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Alexandre Dellal, Carlos Lago-Penas, Del P. Wong, and Karim Chamari


The aim of this study was to examine the influence of the number of ball touches authorized per possession on the physical demands, technical performances and physiological responses throughout the bouts within 4 vs. 4 soccer small-sided games (SSGs).


Twenty international soccer players (27.4 ± 1.5 y, 180.6 ± 2.3 cm, 79.2 ± 4.2 kg, body fat 12.7 ± 1.2%) performed three different 4 vs. 4 SSGs (4 × 4 min) in which the number of ball touches authorized per possession was manipulated (1 touch = 1T; 2 touches = 2T; Free Play = FP). The SSGs were divided in 4 bouts (B1, B2, B3 and B4) separated by 3 min of passive recovery. The physical performances, technical activities, heart rate responses, blood lactate and RPE were analyzed.


The FP rule presented greater number of duels, induced the lowest decreases of the sprint and high-intensity performances, and affected less the technical actions (successful passes and number of ball losses) from B1 to B4 as compared with 1T and 2T forms. Moreover, the SSG played in 1T form led to reach higher solicitation of the high-intensity actions while players presented more difficulty to perform a correct technical action.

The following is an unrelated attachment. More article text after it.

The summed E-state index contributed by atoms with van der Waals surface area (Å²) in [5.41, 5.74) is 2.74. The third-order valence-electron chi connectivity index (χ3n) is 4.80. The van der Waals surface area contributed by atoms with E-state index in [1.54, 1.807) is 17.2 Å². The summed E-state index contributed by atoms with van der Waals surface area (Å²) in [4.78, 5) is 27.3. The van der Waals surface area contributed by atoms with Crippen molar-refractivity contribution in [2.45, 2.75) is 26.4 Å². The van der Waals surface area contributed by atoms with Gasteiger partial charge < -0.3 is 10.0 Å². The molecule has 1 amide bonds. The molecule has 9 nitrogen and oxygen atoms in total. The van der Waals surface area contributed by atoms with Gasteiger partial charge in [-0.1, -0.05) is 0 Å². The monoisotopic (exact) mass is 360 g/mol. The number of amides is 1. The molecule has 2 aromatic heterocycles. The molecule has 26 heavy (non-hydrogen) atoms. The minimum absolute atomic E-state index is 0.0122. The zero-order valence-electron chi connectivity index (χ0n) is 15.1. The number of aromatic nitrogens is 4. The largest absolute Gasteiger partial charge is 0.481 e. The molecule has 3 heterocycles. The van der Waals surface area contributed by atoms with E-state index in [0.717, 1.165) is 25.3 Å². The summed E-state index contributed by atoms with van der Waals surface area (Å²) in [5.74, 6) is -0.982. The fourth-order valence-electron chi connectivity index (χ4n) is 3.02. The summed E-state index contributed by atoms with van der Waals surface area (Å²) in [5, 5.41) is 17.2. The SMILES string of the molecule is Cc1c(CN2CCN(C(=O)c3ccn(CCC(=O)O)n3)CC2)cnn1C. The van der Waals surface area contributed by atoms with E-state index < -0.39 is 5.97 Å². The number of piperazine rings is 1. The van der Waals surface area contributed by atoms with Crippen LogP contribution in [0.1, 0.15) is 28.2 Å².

The modification of the number of ball touches authorized per possession affects the soccer player activity from the first to the last bout of SSG, indicating that the determination of this rule has to be precisely planned by the coach according to the objectives of the training.

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Mohamed S. Fessi, Fayçal Farhat, Alexandre Dellal, James J. Malone, and Wassim Moalla

Purpose: To investigate the difference between straight-line (STL) and change-of-direction (COD) intermittent-running exercises in soccer players. Methods: Seventeen male professional soccer players performed the agility T test and 6 intermittent-running exercises: 10 s at 130% of maximal aerobic speed (MAS) alternated with 10 s of rest (10-10), 15 s at 120% of MAS alternated with 15 s of rest (15-15), and 30 s at 110% of MAS alternated with 30 s of rest (30-30) both in STL and with COD. All exercises were monitored using a global positioning system. Heart rate was measured during exercises, and rating of perceived exertion (RPE) was collected postexercise. The difference (Δ) between covered distance in STL and COD exercises at a similar load was calculated, and relationships between T test and Δ distance were analyzed. Results: COD intermittent exercises showed a significantly decreased distance covered and an increase in the number of accelerations, peak heart rate, and RPE compared with STL intermittent exercises at a similar load. High relationships were observed between T-test performance and Δ distance in 10-10 (r = .72, P < .01) and 15-15 (r = .77, P < .01), whereas no significant relationships were observed between T-test performance and Δ distance in 30-30 (r = −.37, P = .2). Conclusion: Intermittent COD exercises were associated with higher acceleration, peak heart rate, and RPE than STL during 10-10 and 15-15 exercises. The ability to rapidly change direction is crucial to perform intense sport-specific running in professional soccer players.